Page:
The Promising Outlook for Early-Stage Breast Cancer
Breast cancer ranks among the top 10 most prevalent cancers in women, and there's a concerning trend of younger women being affected, with some cases emerging in their teens. The average age of breast cancer diagnosis hovers around 30 years old.
1. Stages of Breast Cancer
1.1. Early-Stage Breast CancerEarly-stage breast cancer is characterized by tumors smaller than 2cm in diameter, roughly the size of an unshelled peanut. Importantly, cancer has not metastasized, meaning it has not spread beyond the breast and lymph nodes remain unaffected.
1.2. Stage 2 Breast CancerIn this stage, tumors are larger than those in early-stage breast cancer but have not spread to distant body parts. Stage 2 can be further classified into different criteria:
- Tumor size ranges from 2 - 5 cm in diameter, possibly with or without lymph node involvement in the armpit.
- Tumor size is less than 5cm, approximately the size of a lemon, but with no spread to axillary lymph nodes.
- Tumor size is less than 2cm in diameter, yet cancer has spread to no more than 3 axillary lymph nodes.
- No tumors found in the breast, but breast cancer cells detected in no more than 3 axillary lymph nodes.
1.3. Stage 3 Breast CancerStage 3 signifies locally or regionally advanced cancer that may involve lymph nodes near the breast. Examples include:
- Tumors larger than 5cm in diameter with cancer cells that have reached axillary lymph nodes, although these nodes do not adhere together.
- Tumor size less than 5cm, but cancer has spread to nearby lymph nodes, and the nodes are fusing or infiltrating surrounding tissues.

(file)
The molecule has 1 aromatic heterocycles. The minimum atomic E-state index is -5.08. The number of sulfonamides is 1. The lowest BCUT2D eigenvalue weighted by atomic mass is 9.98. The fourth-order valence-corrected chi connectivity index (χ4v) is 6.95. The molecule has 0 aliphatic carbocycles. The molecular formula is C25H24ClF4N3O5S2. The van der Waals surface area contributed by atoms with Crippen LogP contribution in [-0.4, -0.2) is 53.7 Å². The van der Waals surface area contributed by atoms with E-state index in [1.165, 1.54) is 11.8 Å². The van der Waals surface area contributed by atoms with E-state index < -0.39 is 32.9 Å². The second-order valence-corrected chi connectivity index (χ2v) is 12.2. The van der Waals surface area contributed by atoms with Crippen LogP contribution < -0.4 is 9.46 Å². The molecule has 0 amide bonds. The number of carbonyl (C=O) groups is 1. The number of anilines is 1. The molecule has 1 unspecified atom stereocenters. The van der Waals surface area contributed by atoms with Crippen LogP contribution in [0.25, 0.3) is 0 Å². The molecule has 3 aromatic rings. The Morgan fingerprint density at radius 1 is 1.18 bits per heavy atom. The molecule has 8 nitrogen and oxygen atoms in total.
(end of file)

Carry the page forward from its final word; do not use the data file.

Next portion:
- Tumor size less than 5cm, but cancer has spread to lymph nodes above the collarbone.
- Inflammatory breast cancer, characterized by swollen, red, and textured breast skin due to cancer cells blocking lymph vessels. Inflammatory breast cancer is categorized as stage 3 breast cancer.
1.4. Stage 4 Breast CancerStage 4 represents the most advanced form of breast cancer, known as metastatic breast cancer. At this stage, cancer cells have disseminated to other body regions, commonly affecting the bones, brain, liver, and lungs.
2. Can Breast Cancer Be Cured?Modern breast cancer treatment methods, including surgery, radiotherapy, chemotherapy, hormonal therapy, and targeted biological therapy, have significantly improved the quality of care. Nevertheless, early detection remains pivotal for effective treatment.
Vital measures for early detection include self-examinations and heightened body awareness. Women should engage in breast cancer screenings and conduct self-exams post-menstruation when the breasts are most pliable. Those with a family history of cancer face a higher genetic risk. Any detected breast changes or lumps warrant immediate medical examination.